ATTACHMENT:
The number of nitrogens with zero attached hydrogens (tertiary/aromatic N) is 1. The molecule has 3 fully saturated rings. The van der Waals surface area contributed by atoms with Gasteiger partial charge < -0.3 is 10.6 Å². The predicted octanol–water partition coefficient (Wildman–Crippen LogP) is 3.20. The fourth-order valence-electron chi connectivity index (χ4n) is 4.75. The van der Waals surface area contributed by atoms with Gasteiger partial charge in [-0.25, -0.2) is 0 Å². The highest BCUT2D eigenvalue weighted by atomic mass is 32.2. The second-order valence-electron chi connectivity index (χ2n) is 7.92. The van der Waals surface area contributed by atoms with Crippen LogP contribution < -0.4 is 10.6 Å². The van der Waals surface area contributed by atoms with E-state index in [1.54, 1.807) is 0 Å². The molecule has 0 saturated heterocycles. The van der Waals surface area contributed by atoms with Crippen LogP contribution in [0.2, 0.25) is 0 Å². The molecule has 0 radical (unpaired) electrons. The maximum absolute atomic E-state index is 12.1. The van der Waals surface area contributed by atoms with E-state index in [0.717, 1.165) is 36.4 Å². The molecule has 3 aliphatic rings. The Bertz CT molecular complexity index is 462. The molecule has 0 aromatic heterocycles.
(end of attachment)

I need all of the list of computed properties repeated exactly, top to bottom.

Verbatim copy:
The number of nitrogens with zero attached hydrogens (tertiary/aromatic N) is 1. The molecule has 3 fully saturated rings. The van der Waals surface area contributed by atoms with Gasteiger partial charge < -0.3 is 10.6 Å². The predicted octanol–water partition coefficient (Wildman–Crippen LogP) is 3.20. The fourth-order valence-electron chi connectivity index (χ4n) is 4.75. The van der Waals surface area contributed by atoms with Gasteiger partial charge in [-0.25, -0.2) is 0 Å². The highest BCUT2D eigenvalue weighted by atomic mass is 32.2. The second-order valence-electron chi connectivity index (χ2n) is 7.92. The van der Waals surface area contributed by atoms with Crippen LogP contribution < -0.4 is 10.6 Å². The van der Waals surface area contributed by atoms with E-state index in [1.54, 1.807) is 0 Å². The molecule has 0 saturated heterocycles. The van der Waals surface area contributed by atoms with Crippen LogP contribution in [0.2, 0.25) is 0 Å². The molecule has 0 radical (unpaired) electrons. The maximum absolute atomic E-state index is 12.1. The van der Waals surface area contributed by atoms with E-state index in [0.717, 1.165) is 36.4 Å². The molecule has 3 aliphatic rings. The Bertz CT molecular complexity index is 462. The molecule has 0 aromatic heterocycles.